Discourse on conferences has become a trending topic, at least in my feeds. Whether it’s been the harm directed toward our Hathcocks, the harm emanating from our Tennants, or the harms we disagree on as harms, it is no longer an option for us to ignore these. How we handle these as conference participants and organizers must be tackled. I am eager to be further conscious of and conversant in these topics, plus many others. To wit: enforcing mic usage at Q&As; making it more of a question than a comment (I’m guilty); slide accessibility; getting the bathroom sitch in order; considerations of alcohol and animal protein in catering; land acknowledgements; and carbon and currency costs of conference travel. I don’t purport to have the answers, but I am coming to learn that asking the questions is a healthy and vital practice.

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Thank you for reading.

Image Credit: Suzy Hazelwood, 2018.


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July 31, 2019

Teaching from the Library Publishing Curriculum

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The Fellows Journal is a forum for the current Library Publishing Coalition fellows to share their experiences and raise topics for discussion within the community. Learn more about the Fellowship Program.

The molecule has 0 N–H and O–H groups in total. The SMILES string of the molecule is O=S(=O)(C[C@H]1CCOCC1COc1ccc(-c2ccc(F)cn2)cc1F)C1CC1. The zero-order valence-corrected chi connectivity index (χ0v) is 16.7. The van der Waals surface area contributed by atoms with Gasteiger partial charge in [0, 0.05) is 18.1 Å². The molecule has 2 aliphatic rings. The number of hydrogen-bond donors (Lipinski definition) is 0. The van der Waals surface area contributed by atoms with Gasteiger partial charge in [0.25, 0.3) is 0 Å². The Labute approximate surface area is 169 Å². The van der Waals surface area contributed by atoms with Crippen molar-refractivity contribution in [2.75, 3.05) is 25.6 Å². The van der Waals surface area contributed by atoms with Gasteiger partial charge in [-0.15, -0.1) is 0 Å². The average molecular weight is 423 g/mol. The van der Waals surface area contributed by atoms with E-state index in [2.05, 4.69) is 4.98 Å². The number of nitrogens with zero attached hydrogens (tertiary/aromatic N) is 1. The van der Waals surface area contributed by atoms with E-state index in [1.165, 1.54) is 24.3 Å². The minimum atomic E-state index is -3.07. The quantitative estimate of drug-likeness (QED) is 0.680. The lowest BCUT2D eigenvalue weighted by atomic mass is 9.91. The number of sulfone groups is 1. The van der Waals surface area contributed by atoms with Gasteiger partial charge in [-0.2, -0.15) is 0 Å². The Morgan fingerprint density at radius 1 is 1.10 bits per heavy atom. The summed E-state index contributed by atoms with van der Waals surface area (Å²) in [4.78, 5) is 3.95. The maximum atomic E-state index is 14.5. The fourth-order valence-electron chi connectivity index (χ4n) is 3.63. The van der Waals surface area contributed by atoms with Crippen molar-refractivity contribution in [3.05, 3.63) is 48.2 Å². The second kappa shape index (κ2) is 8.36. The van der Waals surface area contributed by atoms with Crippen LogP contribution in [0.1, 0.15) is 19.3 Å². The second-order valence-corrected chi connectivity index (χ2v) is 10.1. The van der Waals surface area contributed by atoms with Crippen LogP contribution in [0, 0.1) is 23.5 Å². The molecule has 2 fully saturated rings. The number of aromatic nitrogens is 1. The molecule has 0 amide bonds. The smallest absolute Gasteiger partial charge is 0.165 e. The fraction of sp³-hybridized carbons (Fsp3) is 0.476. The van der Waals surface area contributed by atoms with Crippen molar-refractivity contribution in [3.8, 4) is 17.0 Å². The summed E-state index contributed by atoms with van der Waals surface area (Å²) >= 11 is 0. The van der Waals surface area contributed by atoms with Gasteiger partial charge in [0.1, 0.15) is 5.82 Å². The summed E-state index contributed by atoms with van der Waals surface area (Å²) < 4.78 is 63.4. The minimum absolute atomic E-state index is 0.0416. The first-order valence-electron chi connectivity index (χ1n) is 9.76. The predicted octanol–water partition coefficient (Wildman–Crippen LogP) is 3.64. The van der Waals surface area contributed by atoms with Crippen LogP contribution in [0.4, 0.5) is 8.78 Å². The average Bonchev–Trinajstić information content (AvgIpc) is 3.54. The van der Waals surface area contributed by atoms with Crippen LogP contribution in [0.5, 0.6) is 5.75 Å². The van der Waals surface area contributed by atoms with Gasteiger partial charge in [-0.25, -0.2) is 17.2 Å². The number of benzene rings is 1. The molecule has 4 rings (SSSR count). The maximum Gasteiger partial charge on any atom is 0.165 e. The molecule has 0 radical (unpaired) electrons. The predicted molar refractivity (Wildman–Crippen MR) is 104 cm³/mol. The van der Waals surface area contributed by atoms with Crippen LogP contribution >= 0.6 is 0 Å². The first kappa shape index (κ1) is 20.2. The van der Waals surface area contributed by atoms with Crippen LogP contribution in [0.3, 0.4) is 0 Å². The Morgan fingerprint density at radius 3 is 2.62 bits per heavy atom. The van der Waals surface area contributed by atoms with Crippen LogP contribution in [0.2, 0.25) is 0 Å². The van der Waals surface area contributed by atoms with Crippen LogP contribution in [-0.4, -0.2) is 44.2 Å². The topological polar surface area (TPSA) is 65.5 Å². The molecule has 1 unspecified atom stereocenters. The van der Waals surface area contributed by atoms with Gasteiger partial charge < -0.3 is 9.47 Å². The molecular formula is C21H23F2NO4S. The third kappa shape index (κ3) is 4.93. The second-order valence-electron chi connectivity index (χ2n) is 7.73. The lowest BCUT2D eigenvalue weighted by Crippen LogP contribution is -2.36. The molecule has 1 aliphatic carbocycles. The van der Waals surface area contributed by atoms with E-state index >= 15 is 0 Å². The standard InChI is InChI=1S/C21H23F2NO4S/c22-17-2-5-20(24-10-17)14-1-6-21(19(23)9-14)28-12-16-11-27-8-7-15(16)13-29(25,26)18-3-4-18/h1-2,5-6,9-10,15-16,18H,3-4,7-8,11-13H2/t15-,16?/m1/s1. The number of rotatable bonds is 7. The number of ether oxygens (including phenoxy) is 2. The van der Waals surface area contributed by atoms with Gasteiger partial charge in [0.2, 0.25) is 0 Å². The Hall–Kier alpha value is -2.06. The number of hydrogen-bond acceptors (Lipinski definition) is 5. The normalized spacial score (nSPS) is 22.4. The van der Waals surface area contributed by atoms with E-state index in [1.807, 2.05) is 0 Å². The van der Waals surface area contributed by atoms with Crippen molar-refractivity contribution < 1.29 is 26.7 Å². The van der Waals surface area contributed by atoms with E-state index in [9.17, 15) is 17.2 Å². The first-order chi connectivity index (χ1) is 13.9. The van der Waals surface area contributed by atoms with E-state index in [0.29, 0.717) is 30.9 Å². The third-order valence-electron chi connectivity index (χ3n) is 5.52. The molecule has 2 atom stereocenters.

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Quite early in my career, as an editorial assistant in my first real publishing job, I was sent to a semester-long copyediting course, where I learned about the different levels of copyediting, the importance of style guides, and how to mark up manuscript in hard copy.

Copy editing marks from Einsohn’s The Copyeditor’s Handbook

The rest of publishing, I was expected to learn on the job. I learned this at a professional development event, where editorial assistants complained that, with the changes brought about by technology, we were being delegated to administrative assistant roles without growth potential because we were no longer performing tasks that gave us insight into the process (like taking down dictation for their editors, typing up letters, or transferring editorial marks from one hard copy to another). We want to be copied on emails! was the rallying cry.    

That publishing is still very much an apprenticeship field has not changed, as Cheryl Ball so eloquently argued in her email to the LPC list-serv on the value of experience, and how volunteering can be a stepping stone to one’s career. [1] However, this isn’t necessarily clear to people managing volunteers or early career professionals, who might not be aware of their roles as mentors and mentees. There are also those in the library publishing community who are brand new to publishing or aspects of publishing. I include myself in this group – while I worked on monographs, casebooks, workbooks, and textbook programs in my previous career, I had never been responsible for a journal until I entered librarianship. As a scholarly communication resident at the University of Massachusetts Amherst, I suddenly found myself responsible for a journals list. (Thank you Marilyn for trusting me!)